One big difference between a diesel engine and a gas engine is in the injection process. Most car engines use port injection or a carburetor. A port injection system injects fuel just prior to the intake stroke (outside the cylinder). A carburetor mixes air and fuel long before the air enters the cylinder. In a car engine, therefore, all of the fuel is loaded into the cylinder during the intake stroke and then compressed.
The compression of the fuel/air mixture limits the compression ratio of the engine — if it compresses the air too much, the fuel/air mixture spontaneously ignites and causes knocking. Because it causes excessive heat, knocking can damage the engine. Diesel engines use direct fuel injection — the diesel fuel is injected directly into the cylinder. The injector on a diesel engine is its most complex component and has been the subject of a great deal of experimentation — in any particular engine, it may be located in a variety of places.
The injector has to be able to withstand the temperature and pressure inside the cylinder and still deliver the fuel in a fine mist. Getting the mist circulated in the cylinder so that it is evenly distributed is also a problem, so some diesel engines employ special induction valves, pre-combustion chambers or other devices to swirl the air in the combustion chamber or otherwise improve the ignition and combustion process. |[pic] | |Photo courtesy DaimlerChrysler | |Atego six-cylinder diesel engine |
Some diesel engines contain a glow plug. When a diesel engine is cold, the compression process may not raise the air to a high enough temperature to ignite the fuel. The glow plug is an electrically heated wire (think of the hot wires you see in a toaster) that heats the combustion chambers and raises the air temperature when the engine is cold so that the engine can start. According to Cley Brotherton, a Journeyman heavy equipment technician: All functions in a modern engine are controlled by the ECM communicating with an elaborate set of sensors measuring everything from R. P. M. o engine coolant and oil temperatures and even engine position (i. e. T. D. C. ). Glow plugs are rarely used today on larger engines. The ECM senses ambient air temperature and retards the timing of the engine in cold weather so the injector sprays the fuel at a later time. The air in the cylinder is compressed more, creating more heat, which aids in starting. Smaller engines and engines that do not have such advanced computer control use glow plugs to solve the cold-starting problem. Of course, mechanics aren’t the only difference between diesel engines and gasoline engines. There’s also the issue of the fuel itself.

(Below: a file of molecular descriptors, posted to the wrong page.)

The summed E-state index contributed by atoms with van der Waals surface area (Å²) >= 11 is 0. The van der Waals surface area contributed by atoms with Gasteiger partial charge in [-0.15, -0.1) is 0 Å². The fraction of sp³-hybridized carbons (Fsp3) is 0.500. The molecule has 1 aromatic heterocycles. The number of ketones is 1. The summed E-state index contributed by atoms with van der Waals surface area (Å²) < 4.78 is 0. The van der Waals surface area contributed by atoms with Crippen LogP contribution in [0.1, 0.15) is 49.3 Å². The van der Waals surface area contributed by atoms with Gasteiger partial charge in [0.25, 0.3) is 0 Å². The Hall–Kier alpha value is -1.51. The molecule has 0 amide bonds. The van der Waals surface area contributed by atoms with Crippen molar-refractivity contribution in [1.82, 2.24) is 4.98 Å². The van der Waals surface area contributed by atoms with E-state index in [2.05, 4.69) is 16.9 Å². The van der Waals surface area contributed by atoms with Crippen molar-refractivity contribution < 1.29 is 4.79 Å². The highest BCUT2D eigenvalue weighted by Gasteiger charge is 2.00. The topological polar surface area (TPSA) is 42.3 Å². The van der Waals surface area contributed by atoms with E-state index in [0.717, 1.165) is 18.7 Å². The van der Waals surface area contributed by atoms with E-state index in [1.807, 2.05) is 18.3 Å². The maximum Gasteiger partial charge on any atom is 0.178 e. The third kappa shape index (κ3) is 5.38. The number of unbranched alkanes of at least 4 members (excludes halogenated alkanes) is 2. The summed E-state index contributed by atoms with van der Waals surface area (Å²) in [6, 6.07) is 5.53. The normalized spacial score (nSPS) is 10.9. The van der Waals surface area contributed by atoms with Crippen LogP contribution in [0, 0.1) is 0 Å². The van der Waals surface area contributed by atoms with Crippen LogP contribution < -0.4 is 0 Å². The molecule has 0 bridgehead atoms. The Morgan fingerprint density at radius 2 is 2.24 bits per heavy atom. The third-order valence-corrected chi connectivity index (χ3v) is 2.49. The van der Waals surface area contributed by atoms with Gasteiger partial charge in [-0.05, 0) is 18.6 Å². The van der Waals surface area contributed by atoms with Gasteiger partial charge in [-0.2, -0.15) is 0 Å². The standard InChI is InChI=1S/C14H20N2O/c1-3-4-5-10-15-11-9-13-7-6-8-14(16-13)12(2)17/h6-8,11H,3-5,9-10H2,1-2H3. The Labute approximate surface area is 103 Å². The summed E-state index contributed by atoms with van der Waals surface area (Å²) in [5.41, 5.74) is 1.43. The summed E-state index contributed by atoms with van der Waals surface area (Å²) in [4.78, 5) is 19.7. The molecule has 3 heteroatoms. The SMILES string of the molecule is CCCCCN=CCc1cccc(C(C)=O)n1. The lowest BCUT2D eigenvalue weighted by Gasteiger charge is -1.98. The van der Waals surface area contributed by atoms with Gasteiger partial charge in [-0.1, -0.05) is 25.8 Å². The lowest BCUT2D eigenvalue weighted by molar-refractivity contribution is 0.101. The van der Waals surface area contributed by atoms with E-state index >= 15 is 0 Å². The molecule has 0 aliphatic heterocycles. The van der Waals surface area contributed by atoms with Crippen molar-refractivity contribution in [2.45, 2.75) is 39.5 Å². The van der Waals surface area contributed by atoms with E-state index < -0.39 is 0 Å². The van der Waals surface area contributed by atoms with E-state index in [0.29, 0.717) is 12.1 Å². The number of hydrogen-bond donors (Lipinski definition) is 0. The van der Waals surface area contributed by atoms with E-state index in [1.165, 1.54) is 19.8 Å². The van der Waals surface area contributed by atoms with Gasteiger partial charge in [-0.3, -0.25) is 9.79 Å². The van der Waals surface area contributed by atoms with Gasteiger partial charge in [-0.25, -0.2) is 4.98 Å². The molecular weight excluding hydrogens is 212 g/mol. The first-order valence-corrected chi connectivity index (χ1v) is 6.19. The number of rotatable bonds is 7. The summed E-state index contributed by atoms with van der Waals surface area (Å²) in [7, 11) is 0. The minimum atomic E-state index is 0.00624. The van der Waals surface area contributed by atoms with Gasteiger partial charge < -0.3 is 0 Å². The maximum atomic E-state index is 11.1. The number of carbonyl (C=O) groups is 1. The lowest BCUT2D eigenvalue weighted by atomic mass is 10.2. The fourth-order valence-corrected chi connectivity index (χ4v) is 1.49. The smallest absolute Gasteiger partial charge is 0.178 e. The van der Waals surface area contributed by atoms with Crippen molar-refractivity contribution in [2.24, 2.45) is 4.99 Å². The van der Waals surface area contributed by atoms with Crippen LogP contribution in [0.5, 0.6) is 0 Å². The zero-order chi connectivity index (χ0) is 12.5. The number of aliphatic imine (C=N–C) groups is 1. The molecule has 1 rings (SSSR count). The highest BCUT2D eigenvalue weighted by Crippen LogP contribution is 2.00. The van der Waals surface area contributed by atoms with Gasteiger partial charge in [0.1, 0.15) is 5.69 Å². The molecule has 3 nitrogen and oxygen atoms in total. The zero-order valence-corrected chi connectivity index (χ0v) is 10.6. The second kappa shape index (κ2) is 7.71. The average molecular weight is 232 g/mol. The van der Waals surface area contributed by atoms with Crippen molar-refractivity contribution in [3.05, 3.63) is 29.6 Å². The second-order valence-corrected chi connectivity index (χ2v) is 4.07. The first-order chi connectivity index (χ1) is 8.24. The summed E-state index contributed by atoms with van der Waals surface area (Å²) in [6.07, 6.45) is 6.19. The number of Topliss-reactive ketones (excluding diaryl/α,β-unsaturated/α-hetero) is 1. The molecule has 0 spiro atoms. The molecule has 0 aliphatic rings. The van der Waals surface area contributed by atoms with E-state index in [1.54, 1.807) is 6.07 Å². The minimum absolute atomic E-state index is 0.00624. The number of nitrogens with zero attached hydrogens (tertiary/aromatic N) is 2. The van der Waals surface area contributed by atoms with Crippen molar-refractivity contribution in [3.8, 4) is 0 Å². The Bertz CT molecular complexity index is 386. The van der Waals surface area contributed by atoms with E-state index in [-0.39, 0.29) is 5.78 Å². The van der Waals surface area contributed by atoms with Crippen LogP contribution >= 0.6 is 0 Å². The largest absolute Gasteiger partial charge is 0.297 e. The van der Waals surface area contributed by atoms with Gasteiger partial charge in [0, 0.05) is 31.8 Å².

Diesel Engines vs. Gasoline Engines In theory, diesel engines and gasoline engines are quite similar. They are both internal combustion engines designed to convert the chemical energy available in fuel into mechanical energy. This mechanical energy moves pistons up and down inside cylinders. The pistons are connected to a crankshaft, and the up-and-down motion of the pistons, known as linear motion, creates the rotary motion needed to turn the wheels of a car forward. Both diesel engines and gasoline engines covert fuel into energy through a series of small explosions or combustions.
The major difference between diesel and gasoline is the way these explosions happen. In a gasoline engine, fuel is mixed with air, compressed by pistons and ignited by sparks from spark plugs. In a diesel engine, however, the air is compressed first, and then the fuel is injected. Because air heats up when it’s compressed, the fuel ignites. The following animation shows the diesel cycle in action. You can compare it to the animation of the gasoline engine to see the differences: The diesel engine uses a four-stroke combustion cycle just like a gasoline engine.
The four strokes are: Intake stroke — The intake valve opens up, letting in air and moving the piston down. Compression stroke — The piston moves back up and compresses the air. Combustion stroke — As the piston reaches the top, fuel is injected at just the right moment and ignited, forcing the piston back down. Exhaust stroke — The piston moves back to the top, pushing out the exhaust created from the combustion out of the exhaust valve. Remember that the diesel engine has no spark plug, that it intakes air and compresses it, and that it then njects the fuel directly into the combustion chamber (direct injection). It is the heat of the compressed air that lights the fuel in a diesel engine. In the next section, we’ll examine the diesel injection process. |Compression | |When working on his calculations, Rudolf Diesel theorized that higher compression leads | |to higher efficiency and more power. This happens because when the piston squeezes air | |with the cylinder, the air becomes concentrated.
Diesel fuel has a high energy content, | |so the likelihood of diesel reacting with the concentrated air is greater. Another way | |to think of it is when air molecules are packed so close together, fuel has a better | |chance of reacting with as many oxygen molecules as possible. Rudolf turned out to be | |right — a gasoline engine compresses at a ratio of 8:1 to 12:1, while a diesel engine | |compresses at a ratio of 14:1 to as high as 25:1. |